Despite the lack of any admissible evidence that U.S. Bank validly held the note and mortgage, the trial court granted summary judgment of foreclosure in favor of U.S. Bank. BAC now appeals, contending that the summary judgment was improper because U.S. Bank never established its standing to foreclose.
The summary judgment standard is well-established. “A movant is entitled to summary judgment ‘if the pleadings, depositions, answers to interrogatories, admissions, affidavits, and other materials as would be admissible in evidence on file show that there is no genuine issue as to any material fact and that the moving party is entitled to a judgment as a matter of law.’ ” Estate of Githens ex rel. Seaman v. Bon Secours-Maria Manor Nursing Care Ctr., Inc., 928 So. 2d 1272, 1274 (Fla. 2d DCA 2006) (quoting Fla. R. Civ. P. 1.510(c)). When a plaintiff moves for summary judgment before the defendant has filed an answer, “the burden is upon the plaintiff to make it appear to a certainty that no answer which the defendant might properly serve could present a genuine issue of fact.” Settecasi v. Bd. of Pub. Instruction of Pinellas County, 156 So. 2d 652, 654 (Fla. 2d DCA 1963); see also W. Fla. Cmty. Builders, Inc. v. Mitchell, 528 So. 2d 979, 980 (Fla. 2d DCA 1988) (holding that when plaintiffs move for summary judgment before the defendant files an answer, “it [is] incumbent upon them to establish that no answer that [the defendant] could properly serve or affirmative defense it might raise” could present an issue of material fact); E.J. Assocs., Inc. v. John E. & Aliese Price Found., Inc., 515 So. 2d 763, 764 (Fla. 2d DCA 1987) (holding that when a plaintiff moves for summary judgment before the defendant files an answer, “the plaintiff must conclusively show that the defendant cannot plead a genuine issue of material fact”). As these cases show, a plaintiff moving for summary judgment before an answer is filed must not only establish that no genuine issue of material fact is present in the record as it stands, but also that the defendant could not raise any genuine issues of material fact if the defendant were permitted to answer the complaint.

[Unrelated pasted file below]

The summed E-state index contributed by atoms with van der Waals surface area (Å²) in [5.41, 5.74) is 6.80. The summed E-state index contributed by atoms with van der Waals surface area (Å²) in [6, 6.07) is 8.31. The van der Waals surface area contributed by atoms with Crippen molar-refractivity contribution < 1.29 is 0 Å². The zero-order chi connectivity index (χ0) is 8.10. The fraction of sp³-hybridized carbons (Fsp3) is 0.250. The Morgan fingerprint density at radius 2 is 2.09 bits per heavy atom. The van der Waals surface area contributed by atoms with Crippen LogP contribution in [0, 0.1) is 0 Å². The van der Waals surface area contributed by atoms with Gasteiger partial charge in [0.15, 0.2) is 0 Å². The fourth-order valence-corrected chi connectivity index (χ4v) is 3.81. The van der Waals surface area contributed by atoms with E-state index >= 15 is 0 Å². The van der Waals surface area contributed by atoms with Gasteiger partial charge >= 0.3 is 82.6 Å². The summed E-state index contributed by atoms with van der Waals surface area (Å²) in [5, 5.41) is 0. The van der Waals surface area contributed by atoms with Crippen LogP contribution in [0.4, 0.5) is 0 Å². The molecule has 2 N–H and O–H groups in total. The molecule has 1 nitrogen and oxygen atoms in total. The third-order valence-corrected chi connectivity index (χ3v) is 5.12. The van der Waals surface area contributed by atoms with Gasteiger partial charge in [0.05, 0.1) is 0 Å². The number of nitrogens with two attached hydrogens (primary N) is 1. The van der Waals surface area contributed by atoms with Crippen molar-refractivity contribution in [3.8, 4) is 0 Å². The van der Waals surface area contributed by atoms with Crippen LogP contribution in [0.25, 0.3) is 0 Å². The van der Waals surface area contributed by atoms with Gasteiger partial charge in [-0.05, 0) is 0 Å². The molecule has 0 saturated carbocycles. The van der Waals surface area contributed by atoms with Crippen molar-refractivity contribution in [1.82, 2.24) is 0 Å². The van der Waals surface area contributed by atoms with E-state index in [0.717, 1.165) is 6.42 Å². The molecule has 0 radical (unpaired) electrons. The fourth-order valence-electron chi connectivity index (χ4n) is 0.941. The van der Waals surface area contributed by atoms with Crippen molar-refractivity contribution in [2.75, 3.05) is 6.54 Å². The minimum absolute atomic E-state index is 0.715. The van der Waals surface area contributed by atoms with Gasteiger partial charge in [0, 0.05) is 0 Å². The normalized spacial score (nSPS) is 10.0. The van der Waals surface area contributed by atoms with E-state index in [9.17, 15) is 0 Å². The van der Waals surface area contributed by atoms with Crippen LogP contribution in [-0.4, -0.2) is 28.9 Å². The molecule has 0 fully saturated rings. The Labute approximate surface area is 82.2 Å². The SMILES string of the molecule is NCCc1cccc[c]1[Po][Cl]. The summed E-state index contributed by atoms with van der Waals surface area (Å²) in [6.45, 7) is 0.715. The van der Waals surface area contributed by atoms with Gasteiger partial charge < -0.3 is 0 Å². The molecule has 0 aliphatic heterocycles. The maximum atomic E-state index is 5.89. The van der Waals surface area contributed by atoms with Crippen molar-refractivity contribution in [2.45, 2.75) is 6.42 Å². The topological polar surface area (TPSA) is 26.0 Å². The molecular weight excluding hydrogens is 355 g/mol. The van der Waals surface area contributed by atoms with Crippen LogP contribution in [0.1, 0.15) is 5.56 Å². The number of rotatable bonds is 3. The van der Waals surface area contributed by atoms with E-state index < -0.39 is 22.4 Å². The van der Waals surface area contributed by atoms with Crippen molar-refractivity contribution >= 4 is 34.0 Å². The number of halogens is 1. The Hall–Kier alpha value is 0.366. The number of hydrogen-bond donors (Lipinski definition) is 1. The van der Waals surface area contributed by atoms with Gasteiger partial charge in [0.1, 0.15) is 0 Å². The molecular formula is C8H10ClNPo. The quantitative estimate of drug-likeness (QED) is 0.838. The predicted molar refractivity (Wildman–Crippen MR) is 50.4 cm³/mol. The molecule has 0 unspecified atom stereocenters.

In this case, U.S. Bank failed to meet this burden because the record before the trial court reflected a genuine issue of material fact as to U.S. Bank’s standing to foreclose the mortgage at issue. The proper party with standing to foreclose a note and/or mortgage is the holder of the note and mortgage or the holder’s representative. See Mortgage Elec. Registration Sys., Inc. v. Azize, 965 So. 2d 151, 153 (Fla. 2d DCA 2007); Troupe v. Redner, 652 So. 2d 394, 395-96 (Fla. 2d DCA 1995); see also Philogene v. ABN Amro Mortgage Group, Inc., 948 So. 2d 45, 46 (Fla. 4th DCA 2006) (“[W]e conclude that ABN had standing to bring and maintain a mortgage foreclosure action since it demonstrated that it held the note and mortgage in question.”). While U.S. Bank alleged in its unverified complaint that it was the holder of the note and mortgage, the copy of the mortgage attached to the complaint lists “Fremont Investment & Loan” as the “lender” and “MERS” as the “mortgagee.” When exhibits are attached to a complaint, the contents of the exhibits control over the allegations of the complaint. See, e.g., Hunt Ridge at Tall Pines, Inc. v. Hall, 766 So. 2d 399, 401 (Fla. 2d DCA 2000) (“Where complaint allegations are contradicted by exhibits attached to the complaint, the plain meaning of the exhibits control[s] and may be the basis for a motion to dismiss.”); Blue Supply Corp. v. Novos Electro Mech., Inc., 990 So. 2d 1157, 1159 (Fla. 3d DCA 2008); Harry Pepper & Assocs., Inc. v. Lasseter, 247 So. 2d 736, 736-37 (Fla. 3d DCA 1971) (holding that when there is an inconsistency between the allegations of material fact in a complaint and attachments to the complaint, the differing allegations “have the effect of neutralizing each allegation as against the other, thus rendering the pleading objectionable”). Because the exhibit to U.S. Bank’s complaint conflicts with its allegations concerning standing and the exhibit does not show that U.S. Bank has standing to foreclose the mortgage, U.S. Bank did not establish its entitlement to foreclose the mortgage as a matter of law.